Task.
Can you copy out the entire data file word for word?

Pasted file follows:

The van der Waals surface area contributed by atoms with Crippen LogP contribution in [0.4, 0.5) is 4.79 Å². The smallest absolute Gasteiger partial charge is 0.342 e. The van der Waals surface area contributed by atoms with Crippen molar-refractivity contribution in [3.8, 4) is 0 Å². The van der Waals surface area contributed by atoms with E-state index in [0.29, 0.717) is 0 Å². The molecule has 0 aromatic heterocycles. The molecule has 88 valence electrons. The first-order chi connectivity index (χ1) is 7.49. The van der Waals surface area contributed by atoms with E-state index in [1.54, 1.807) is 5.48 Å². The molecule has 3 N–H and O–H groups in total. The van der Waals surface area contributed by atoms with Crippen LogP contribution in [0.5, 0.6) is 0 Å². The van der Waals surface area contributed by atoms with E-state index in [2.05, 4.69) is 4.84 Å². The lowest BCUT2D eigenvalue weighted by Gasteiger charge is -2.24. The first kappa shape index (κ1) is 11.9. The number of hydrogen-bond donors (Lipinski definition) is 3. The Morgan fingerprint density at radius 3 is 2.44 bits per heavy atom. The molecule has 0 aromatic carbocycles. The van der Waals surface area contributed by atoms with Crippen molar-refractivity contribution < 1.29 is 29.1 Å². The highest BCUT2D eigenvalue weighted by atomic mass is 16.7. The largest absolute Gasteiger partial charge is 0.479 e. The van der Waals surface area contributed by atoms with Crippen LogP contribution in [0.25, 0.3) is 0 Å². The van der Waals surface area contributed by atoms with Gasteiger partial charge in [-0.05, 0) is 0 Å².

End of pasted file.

The van der Waals surface area contributed by atoms with Crippen LogP contribution in [0.4, 0.5) is 4.79 Å². The smallest absolute Gasteiger partial charge is 0.342 e. The van der Waals surface area contributed by atoms with Crippen molar-refractivity contribution in [3.8, 4) is 0 Å². The van der Waals surface area contributed by atoms with E-state index in [0.29, 0.717) is 0 Å². The molecule has 0 aromatic heterocycles. The molecule has 88 valence electrons. The first-order chi connectivity index (χ1) is 7.49. The van der Waals surface area contributed by atoms with E-state index in [1.54, 1.807) is 5.48 Å². The molecule has 3 N–H and O–H groups in total. The van der Waals surface area contributed by atoms with Crippen LogP contribution in [0.5, 0.6) is 0 Å². The van der Waals surface area contributed by atoms with E-state index in [2.05, 4.69) is 4.84 Å². The lowest BCUT2D eigenvalue weighted by Gasteiger charge is -2.24. The first kappa shape index (κ1) is 11.9. The number of hydrogen-bond donors (Lipinski definition) is 3. The Morgan fingerprint density at radius 3 is 2.44 bits per heavy atom. The molecule has 0 aromatic carbocycles. The van der Waals surface area contributed by atoms with Crippen molar-refractivity contribution < 1.29 is 29.1 Å². The highest BCUT2D eigenvalue weighted by atomic mass is 16.7. The largest absolute Gasteiger partial charge is 0.479 e. The van der Waals surface area contributed by atoms with Crippen LogP contribution in [0.25, 0.3) is 0 Å². The van der Waals surface area contributed by atoms with Gasteiger partial charge in [-0.05, 0) is 0 Å².